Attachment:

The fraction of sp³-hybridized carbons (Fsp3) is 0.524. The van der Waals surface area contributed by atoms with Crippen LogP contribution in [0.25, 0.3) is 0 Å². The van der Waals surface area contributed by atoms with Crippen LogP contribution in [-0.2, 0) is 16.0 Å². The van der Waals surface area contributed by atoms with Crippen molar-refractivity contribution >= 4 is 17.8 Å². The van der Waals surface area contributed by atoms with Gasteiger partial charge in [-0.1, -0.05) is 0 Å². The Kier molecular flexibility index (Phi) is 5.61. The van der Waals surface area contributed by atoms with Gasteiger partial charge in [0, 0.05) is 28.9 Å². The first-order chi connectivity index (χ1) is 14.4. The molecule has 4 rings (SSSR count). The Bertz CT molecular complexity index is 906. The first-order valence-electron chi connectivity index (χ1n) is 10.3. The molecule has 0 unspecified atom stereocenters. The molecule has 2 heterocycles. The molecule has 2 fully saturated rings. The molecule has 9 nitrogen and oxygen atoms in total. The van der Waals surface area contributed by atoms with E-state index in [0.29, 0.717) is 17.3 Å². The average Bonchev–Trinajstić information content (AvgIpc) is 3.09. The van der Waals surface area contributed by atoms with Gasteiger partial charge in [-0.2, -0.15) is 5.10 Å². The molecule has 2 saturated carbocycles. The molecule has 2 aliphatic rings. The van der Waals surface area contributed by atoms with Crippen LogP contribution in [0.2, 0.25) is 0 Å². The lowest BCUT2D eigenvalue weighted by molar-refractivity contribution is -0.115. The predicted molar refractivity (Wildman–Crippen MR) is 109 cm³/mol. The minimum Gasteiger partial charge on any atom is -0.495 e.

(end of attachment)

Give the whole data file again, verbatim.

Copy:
The fraction of sp³-hybridized carbons (Fsp3) is 0.524. The van der Waals surface area contributed by atoms with Crippen LogP contribution in [0.25, 0.3) is 0 Å². The van der Waals surface area contributed by atoms with Crippen LogP contribution in [-0.2, 0) is 16.0 Å². The van der Waals surface area contributed by atoms with Crippen molar-refractivity contribution >= 4 is 17.8 Å². The van der Waals surface area contributed by atoms with Gasteiger partial charge in [-0.1, -0.05) is 0 Å². The Kier molecular flexibility index (Phi) is 5.61. The van der Waals surface area contributed by atoms with Gasteiger partial charge in [0, 0.05) is 28.9 Å². The first-order chi connectivity index (χ1) is 14.4. The molecule has 4 rings (SSSR count). The Bertz CT molecular complexity index is 906. The first-order valence-electron chi connectivity index (χ1n) is 10.3. The molecule has 0 unspecified atom stereocenters. The molecule has 2 heterocycles. The molecule has 2 fully saturated rings. The molecule has 9 nitrogen and oxygen atoms in total. The van der Waals surface area contributed by atoms with E-state index in [0.29, 0.717) is 17.3 Å². The average Bonchev–Trinajstić information content (AvgIpc) is 3.09. The van der Waals surface area contributed by atoms with Gasteiger partial charge in [-0.2, -0.15) is 5.10 Å². The molecule has 2 saturated carbocycles. The molecule has 2 aliphatic rings. The van der Waals surface area contributed by atoms with Crippen LogP contribution in [0.2, 0.25) is 0 Å². The lowest BCUT2D eigenvalue weighted by molar-refractivity contribution is -0.115. The predicted molar refractivity (Wildman–Crippen MR) is 109 cm³/mol. The minimum Gasteiger partial charge on any atom is -0.495 e.